Self reclosing RCCB

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yesSi
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Self reclosing RCCB

Postby yesSi » Fri Dec 01, 2017 12:15 pm

Hello all

Does anyone have any experience with the above. I just wondered if it's a good idea to install in our holiday home as I understand power cuts can cause quite a lot of damage to the electrics.

Will be grateful for any advice please.

Thanks in advance

Lyric
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Re: Self reclosing RCCB

Postby Lyric » Fri Dec 01, 2017 2:55 pm

Terminology I expect but a self re-closing RCCB is a BAD IDEA. A CB normally trips on an overload or short circuit or maybe overheat, all essentially the same thing and reset is not advisable until the cause is located.
I suspect what you mean is a self resetting RCD which is what frequently trip. These seem to work well in my experience. If you are in the habit of leaving the power on while you are away, which is not a great idea in my opinion, then they are a good thing.

yesSi
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Re: Self reclosing RCCB

Postby yesSi » Fri Dec 01, 2017 4:42 pm

Lyric, hanks for reply.

You are correct, I used the terminology as listed in a post on another site. I read that some insurance companies require you to have a 'breaker' and that you should take steps to protect your electrical goods in a storm. I admit I'm not comfortable leaving the power on when we're not at the house.

TorreDelAguila
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Re: Self reclosing RCCB

Postby TorreDelAguila » Fri Dec 01, 2017 6:26 pm

The trip that insurance companies (and Endesa, for claim purposes) specify is a protection against overvoltage (sobretension in Spain).

They work by constantly monitoring the incoming phase (or phases) for a voltage over a pre-set level (typically 260v), and if they find it, instantly create a current path down to Earth. This trips out the usual RCD (ELCB/RCCD) and isolates the house from damage.

Overvoltage protectors themselves are automatically re-setting, so, coupled with an auto-reset RCD, would provide incoming supply protection and a unattended reset.

An OVP device for single phase occupies just one breaker slot. Three phases can be protected with three of them, or an 'all-in-one' 3-ph device, which can occupy 4 slots. I have one of the latter, and it cost about €120. Singles are around €35-40 when I last looked.

There are OVP's that have a trip-out of just 240v. Avoid them, I would suggest, as they are too close to normal mains voltage, and can cause regular nuisance tripping. An incoming 260v for a brief second will not damage household equipment or the installation, but will cut the supply.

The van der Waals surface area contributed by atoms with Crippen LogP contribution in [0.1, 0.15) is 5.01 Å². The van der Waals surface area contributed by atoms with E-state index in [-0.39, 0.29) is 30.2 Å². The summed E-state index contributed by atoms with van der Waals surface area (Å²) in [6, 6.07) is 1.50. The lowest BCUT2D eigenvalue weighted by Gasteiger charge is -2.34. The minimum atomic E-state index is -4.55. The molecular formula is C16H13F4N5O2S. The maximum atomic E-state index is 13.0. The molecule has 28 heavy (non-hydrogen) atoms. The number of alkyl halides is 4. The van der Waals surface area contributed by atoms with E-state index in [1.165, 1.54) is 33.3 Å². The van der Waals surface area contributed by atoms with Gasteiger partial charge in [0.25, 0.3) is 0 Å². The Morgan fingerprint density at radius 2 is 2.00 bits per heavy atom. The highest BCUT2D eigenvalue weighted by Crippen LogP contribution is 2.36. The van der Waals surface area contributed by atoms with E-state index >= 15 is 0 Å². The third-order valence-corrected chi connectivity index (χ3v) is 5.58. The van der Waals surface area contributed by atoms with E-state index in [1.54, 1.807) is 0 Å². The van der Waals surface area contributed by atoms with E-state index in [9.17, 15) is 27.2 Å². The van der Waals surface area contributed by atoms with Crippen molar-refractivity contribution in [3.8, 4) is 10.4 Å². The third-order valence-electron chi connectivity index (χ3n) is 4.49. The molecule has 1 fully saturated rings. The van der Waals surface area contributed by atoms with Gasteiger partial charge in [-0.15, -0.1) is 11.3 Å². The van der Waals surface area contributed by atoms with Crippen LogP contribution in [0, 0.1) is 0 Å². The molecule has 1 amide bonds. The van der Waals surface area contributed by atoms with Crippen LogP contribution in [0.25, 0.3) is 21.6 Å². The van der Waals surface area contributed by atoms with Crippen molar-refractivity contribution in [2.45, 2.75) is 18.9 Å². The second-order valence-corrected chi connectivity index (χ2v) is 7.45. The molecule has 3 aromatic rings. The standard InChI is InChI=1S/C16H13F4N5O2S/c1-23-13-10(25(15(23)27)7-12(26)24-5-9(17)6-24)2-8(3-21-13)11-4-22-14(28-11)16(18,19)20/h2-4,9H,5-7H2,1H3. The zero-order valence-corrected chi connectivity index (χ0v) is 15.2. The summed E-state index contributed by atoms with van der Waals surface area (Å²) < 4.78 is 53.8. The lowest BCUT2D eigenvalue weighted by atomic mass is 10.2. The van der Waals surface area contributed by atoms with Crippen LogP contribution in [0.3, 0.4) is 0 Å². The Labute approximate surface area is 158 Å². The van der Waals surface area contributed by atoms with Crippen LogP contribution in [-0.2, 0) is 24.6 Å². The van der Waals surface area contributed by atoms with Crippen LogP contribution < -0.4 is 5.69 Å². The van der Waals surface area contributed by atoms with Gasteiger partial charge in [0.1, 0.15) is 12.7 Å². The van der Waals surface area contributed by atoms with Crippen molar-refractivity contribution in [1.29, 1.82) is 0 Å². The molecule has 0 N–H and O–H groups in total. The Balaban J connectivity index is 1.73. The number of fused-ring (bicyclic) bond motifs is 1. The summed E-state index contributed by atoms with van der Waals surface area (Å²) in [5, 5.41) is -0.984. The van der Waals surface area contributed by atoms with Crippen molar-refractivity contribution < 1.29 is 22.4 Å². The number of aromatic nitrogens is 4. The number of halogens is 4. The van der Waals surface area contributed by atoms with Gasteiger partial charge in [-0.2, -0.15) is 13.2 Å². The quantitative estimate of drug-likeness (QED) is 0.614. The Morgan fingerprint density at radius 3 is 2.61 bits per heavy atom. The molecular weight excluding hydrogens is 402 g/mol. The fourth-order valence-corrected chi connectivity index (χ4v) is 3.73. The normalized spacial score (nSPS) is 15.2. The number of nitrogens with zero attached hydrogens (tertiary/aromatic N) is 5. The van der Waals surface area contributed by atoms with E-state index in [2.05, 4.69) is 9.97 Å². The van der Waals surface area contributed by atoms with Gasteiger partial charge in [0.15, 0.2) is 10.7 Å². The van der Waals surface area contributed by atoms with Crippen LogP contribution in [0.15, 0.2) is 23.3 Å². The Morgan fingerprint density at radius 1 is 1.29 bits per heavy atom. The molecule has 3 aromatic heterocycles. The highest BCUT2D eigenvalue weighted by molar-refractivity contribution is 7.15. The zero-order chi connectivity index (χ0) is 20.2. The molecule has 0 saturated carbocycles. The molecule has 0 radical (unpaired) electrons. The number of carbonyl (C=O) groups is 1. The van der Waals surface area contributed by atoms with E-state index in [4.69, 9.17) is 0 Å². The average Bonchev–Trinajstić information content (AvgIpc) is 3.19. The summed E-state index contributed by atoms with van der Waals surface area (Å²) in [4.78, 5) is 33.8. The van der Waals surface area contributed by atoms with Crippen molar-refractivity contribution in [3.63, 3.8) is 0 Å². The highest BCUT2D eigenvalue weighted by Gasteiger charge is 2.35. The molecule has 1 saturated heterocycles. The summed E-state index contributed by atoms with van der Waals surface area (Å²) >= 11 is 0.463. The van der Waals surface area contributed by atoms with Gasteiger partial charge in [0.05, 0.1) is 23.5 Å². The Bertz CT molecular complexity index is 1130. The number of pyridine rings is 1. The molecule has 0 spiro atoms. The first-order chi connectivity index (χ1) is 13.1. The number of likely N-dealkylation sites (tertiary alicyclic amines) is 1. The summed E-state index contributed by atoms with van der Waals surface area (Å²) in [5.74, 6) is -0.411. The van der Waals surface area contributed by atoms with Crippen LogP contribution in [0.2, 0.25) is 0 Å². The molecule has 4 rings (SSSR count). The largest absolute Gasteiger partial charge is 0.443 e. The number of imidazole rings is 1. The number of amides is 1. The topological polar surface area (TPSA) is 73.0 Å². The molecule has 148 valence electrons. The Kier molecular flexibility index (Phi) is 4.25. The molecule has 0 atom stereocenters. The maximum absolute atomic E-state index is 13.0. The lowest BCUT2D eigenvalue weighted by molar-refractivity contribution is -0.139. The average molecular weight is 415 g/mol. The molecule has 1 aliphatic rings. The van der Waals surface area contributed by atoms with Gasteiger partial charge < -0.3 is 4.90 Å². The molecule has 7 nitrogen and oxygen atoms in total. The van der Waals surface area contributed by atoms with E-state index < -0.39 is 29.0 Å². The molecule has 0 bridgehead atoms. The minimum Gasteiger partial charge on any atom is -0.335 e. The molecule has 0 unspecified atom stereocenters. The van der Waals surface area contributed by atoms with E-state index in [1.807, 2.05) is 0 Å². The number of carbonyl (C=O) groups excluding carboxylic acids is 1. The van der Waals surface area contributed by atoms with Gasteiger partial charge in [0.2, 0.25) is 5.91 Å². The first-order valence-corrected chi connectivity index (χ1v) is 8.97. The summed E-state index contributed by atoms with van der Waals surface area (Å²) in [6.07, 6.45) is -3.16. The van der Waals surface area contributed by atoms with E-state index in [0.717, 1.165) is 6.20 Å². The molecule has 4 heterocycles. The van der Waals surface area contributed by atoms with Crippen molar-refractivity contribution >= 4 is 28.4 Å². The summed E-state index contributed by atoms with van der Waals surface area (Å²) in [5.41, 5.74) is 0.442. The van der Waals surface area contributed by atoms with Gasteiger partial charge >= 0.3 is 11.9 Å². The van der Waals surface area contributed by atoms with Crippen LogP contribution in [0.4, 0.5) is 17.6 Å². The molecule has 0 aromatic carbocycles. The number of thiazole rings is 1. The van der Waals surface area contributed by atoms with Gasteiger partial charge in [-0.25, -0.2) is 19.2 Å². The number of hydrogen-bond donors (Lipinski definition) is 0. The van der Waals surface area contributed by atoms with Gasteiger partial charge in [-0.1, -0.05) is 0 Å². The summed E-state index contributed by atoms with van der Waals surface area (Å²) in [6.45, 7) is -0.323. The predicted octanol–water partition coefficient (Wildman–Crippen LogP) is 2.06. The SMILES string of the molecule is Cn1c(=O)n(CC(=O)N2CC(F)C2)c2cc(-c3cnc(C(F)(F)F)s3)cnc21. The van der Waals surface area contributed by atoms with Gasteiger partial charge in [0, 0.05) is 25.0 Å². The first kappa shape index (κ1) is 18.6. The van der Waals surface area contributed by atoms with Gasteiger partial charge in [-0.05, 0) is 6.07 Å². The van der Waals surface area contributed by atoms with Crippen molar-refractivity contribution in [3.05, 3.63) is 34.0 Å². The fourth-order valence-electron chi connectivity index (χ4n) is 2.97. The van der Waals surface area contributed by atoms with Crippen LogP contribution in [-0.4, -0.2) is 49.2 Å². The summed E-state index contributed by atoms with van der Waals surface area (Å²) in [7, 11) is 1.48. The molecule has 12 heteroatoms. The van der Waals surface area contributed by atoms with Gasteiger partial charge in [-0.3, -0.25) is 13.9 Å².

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Lastly, if choosing a domestic RCD safety trip, go for one with a 30mA trip current. Two other types are available: 3mA (for hospital operating theatres, etc) and 300mA for heavy industrial installations. Do not use these for home protection.

Installation of all these devices must be carried out by a competent electrician.
Chris

axarquian
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Re: Self reclosing RCCB

Postby axarquian » Fri Dec 01, 2017 8:47 pm

I have had a 30mA RCD safety trip installed for about 3 years. I make frequent visits back to the U.K. and several times I used to return to Spain only to find that the power had tripped out due to a thunderstorm or something. I also found that my burglar alarm was useless as the backup battery had expired due to lack of charging. A local guy Oscar Pinazo installed it for me and now when I return to Spain I am confident that the fridge/freezer will not be smelling to high heaven and that welcome beer will be suitably chilled !

yesSi
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Re: Self reclosing RCCB

Postby yesSi » Sun Dec 03, 2017 6:17 pm

Again, thanks TorreDelAguila and axarquian for your very helpful points. We have seen posts by Oscar on other sites, so it's good to know what he installs does work.

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White Horse
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Re: Self reclosing RCCB

Postby White Horse » Wed Dec 06, 2017 8:43 pm

Years ago I had a PM exchange with forum member "mowser" aka Dave (RIP) who gave me the details of a Circutor REC2 self reclosing RCCB or "INTERRUPTOR DIFERENCIAL DE RECONEXIÓN AUTOMÁTICA".
The details are here:
http://docs.circutor.com/docs/M98224801-20.pdf
Trouble is, I can't remember where to get them from. They are perfectly safe and approved electrical devices.


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